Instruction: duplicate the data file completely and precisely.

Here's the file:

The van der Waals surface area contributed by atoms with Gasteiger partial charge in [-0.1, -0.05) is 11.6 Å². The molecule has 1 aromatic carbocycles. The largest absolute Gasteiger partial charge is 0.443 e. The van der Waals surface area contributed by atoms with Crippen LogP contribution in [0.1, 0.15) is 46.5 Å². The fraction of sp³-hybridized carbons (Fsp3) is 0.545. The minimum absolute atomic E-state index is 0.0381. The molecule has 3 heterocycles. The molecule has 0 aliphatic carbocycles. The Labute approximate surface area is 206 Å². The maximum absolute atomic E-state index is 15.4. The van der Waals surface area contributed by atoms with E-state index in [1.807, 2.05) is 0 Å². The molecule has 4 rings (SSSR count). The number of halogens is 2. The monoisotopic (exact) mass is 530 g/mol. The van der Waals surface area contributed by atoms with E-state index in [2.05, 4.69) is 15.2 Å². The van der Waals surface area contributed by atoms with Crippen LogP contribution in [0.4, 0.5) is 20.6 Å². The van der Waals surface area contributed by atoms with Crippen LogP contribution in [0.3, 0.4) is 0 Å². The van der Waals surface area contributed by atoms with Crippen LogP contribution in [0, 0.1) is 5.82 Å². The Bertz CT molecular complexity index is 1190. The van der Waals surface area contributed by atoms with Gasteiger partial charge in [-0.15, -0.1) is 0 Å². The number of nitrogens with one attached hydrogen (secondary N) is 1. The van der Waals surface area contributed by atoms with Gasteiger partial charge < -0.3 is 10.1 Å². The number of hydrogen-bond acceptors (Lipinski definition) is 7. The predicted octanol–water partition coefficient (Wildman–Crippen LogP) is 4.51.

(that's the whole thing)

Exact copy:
The van der Waals surface area contributed by atoms with Gasteiger partial charge in [-0.1, -0.05) is 11.6 Å². The molecule has 1 aromatic carbocycles. The largest absolute Gasteiger partial charge is 0.443 e. The van der Waals surface area contributed by atoms with Crippen LogP contribution in [0.1, 0.15) is 46.5 Å². The fraction of sp³-hybridized carbons (Fsp3) is 0.545. The minimum absolute atomic E-state index is 0.0381. The molecule has 3 heterocycles. The molecule has 0 aliphatic carbocycles. The Labute approximate surface area is 206 Å². The maximum absolute atomic E-state index is 15.4. The van der Waals surface area contributed by atoms with E-state index in [1.807, 2.05) is 0 Å². The molecule has 4 rings (SSSR count). The number of halogens is 2. The monoisotopic (exact) mass is 530 g/mol. The van der Waals surface area contributed by atoms with E-state index in [2.05, 4.69) is 15.2 Å². The van der Waals surface area contributed by atoms with Crippen LogP contribution in [0.4, 0.5) is 20.6 Å². The van der Waals surface area contributed by atoms with Crippen LogP contribution in [0.3, 0.4) is 0 Å². The van der Waals surface area contributed by atoms with Crippen LogP contribution in [0, 0.1) is 5.82 Å². The Bertz CT molecular complexity index is 1190. The van der Waals surface area contributed by atoms with Gasteiger partial charge in [-0.15, -0.1) is 0 Å². The number of nitrogens with one attached hydrogen (secondary N) is 1. The van der Waals surface area contributed by atoms with Gasteiger partial charge < -0.3 is 10.1 Å². The number of hydrogen-bond acceptors (Lipinski definition) is 7. The predicted octanol–water partition coefficient (Wildman–Crippen LogP) is 4.51.